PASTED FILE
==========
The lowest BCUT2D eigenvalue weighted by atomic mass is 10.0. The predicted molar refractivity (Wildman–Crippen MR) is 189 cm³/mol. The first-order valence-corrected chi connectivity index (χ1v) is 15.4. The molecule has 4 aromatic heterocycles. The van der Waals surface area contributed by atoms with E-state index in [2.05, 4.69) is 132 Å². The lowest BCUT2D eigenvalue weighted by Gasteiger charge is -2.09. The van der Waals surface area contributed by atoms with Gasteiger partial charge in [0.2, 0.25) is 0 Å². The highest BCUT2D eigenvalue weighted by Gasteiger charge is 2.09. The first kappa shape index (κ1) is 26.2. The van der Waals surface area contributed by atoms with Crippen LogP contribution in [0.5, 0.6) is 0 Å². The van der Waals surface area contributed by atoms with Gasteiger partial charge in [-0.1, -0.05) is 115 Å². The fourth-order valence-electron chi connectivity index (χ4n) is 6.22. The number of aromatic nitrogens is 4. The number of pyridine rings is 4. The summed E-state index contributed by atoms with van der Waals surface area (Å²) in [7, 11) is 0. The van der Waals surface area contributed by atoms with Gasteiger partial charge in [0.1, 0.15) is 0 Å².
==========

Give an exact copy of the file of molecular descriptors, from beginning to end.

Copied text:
The lowest BCUT2D eigenvalue weighted by atomic mass is 10.0. The predicted molar refractivity (Wildman–Crippen MR) is 189 cm³/mol. The first-order valence-corrected chi connectivity index (χ1v) is 15.4. The molecule has 4 aromatic heterocycles. The van der Waals surface area contributed by atoms with E-state index in [2.05, 4.69) is 132 Å². The lowest BCUT2D eigenvalue weighted by Gasteiger charge is -2.09. The van der Waals surface area contributed by atoms with Gasteiger partial charge in [0.2, 0.25) is 0 Å². The highest BCUT2D eigenvalue weighted by Gasteiger charge is 2.09. The first kappa shape index (κ1) is 26.2. The van der Waals surface area contributed by atoms with Crippen LogP contribution in [0.5, 0.6) is 0 Å². The van der Waals surface area contributed by atoms with Gasteiger partial charge in [-0.1, -0.05) is 115 Å². The fourth-order valence-electron chi connectivity index (χ4n) is 6.22. The number of aromatic nitrogens is 4. The number of pyridine rings is 4. The summed E-state index contributed by atoms with van der Waals surface area (Å²) in [7, 11) is 0. The van der Waals surface area contributed by atoms with Gasteiger partial charge in [0.1, 0.15) is 0 Å².